The styles of music that I was creating as FJØRA; vocal, cinematic, electronic, alt-pop, were received very well within the Film/TV and advertising spaces. To be honest, I never really thought I could make a living in this way. Creating music for film trailers, in-show series, promotional videos, commercials, etc. really taught me the importance of time management, organization, and prioritization. It was also very interesting working in spaces much more commercially leaning than my initial musical training and background. I attribute my work as FJØRA with the vocal presence I inject throughout a great amount of the work I create generally as a composer. I love experimenting with the human voice, both physically and via technological manipulations, in conjunction with cinematic, electronic, acoustic and polytextural spaces. I also feel that now more than ever the concept of “song” versus “score” are merging, and the ways in which we think about each are a fluctuating, evolving entity. The structure of a song, for instance, may inspire the structure of a cue, or vice versa. Respectively, the perimeters for what a particular music genre entails are ever-shifting, and the definition for what a music composer is or where they come from is no longer a strict, specific set. This is what excites me about the current music industry landscape. Some of my personal favourite film composers have artist and/or band backgrounds. It’s what makes their signature sound so unique. I believe that the “zigging” and “zagging” of my journey thus far has ultimately shaped my current compositional voice, and will undoubtedly continue to do so as I embark on future projects and endeavors. Hurrah for continued development!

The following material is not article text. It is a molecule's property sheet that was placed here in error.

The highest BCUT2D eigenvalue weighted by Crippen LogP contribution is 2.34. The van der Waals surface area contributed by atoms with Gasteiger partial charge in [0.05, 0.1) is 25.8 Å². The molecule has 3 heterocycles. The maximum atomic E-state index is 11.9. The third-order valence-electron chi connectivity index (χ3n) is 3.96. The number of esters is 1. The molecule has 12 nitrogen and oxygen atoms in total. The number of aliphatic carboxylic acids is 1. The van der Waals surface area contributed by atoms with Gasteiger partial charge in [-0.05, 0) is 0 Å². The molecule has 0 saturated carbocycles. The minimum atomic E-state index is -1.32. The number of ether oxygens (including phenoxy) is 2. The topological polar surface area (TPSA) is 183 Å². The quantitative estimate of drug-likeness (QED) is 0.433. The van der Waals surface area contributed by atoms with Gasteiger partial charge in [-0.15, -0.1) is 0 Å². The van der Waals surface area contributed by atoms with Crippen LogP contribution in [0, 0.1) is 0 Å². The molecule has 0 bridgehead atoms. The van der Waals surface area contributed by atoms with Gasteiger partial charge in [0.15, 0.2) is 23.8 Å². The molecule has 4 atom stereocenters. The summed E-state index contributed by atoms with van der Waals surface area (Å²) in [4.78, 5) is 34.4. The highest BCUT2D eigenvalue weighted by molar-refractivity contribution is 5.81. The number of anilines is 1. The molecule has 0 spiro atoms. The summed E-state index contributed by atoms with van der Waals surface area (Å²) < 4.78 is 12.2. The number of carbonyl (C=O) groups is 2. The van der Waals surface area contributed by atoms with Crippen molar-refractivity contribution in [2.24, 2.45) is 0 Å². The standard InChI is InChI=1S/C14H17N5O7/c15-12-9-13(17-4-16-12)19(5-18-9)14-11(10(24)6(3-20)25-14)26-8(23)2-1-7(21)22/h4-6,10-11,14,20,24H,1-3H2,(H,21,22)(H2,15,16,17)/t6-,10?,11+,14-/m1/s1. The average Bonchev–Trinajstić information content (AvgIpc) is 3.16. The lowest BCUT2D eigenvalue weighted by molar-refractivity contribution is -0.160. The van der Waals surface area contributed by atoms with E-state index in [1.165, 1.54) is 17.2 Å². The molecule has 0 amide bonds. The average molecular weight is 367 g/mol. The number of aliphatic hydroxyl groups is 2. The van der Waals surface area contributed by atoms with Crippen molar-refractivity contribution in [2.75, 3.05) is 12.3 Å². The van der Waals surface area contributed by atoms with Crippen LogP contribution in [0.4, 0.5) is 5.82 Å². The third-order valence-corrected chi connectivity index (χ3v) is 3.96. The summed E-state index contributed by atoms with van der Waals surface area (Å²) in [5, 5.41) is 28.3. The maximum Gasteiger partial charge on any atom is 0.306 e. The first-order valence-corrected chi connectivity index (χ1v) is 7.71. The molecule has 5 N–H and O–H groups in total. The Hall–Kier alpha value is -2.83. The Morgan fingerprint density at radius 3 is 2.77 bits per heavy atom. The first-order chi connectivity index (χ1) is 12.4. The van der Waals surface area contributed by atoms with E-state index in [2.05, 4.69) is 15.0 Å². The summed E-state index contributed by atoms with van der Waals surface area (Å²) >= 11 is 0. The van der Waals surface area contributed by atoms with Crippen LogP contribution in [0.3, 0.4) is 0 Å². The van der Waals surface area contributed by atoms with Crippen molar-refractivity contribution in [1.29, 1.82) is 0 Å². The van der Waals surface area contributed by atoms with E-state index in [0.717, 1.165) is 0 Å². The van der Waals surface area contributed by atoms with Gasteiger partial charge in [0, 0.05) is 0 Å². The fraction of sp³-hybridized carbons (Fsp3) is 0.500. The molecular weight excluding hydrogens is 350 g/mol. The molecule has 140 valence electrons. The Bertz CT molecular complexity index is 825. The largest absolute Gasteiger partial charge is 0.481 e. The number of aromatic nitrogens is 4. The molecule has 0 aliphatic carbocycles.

3. How does your artist persona / sound impact your creative process in the studio when creating songs and cues for media projects or other composers?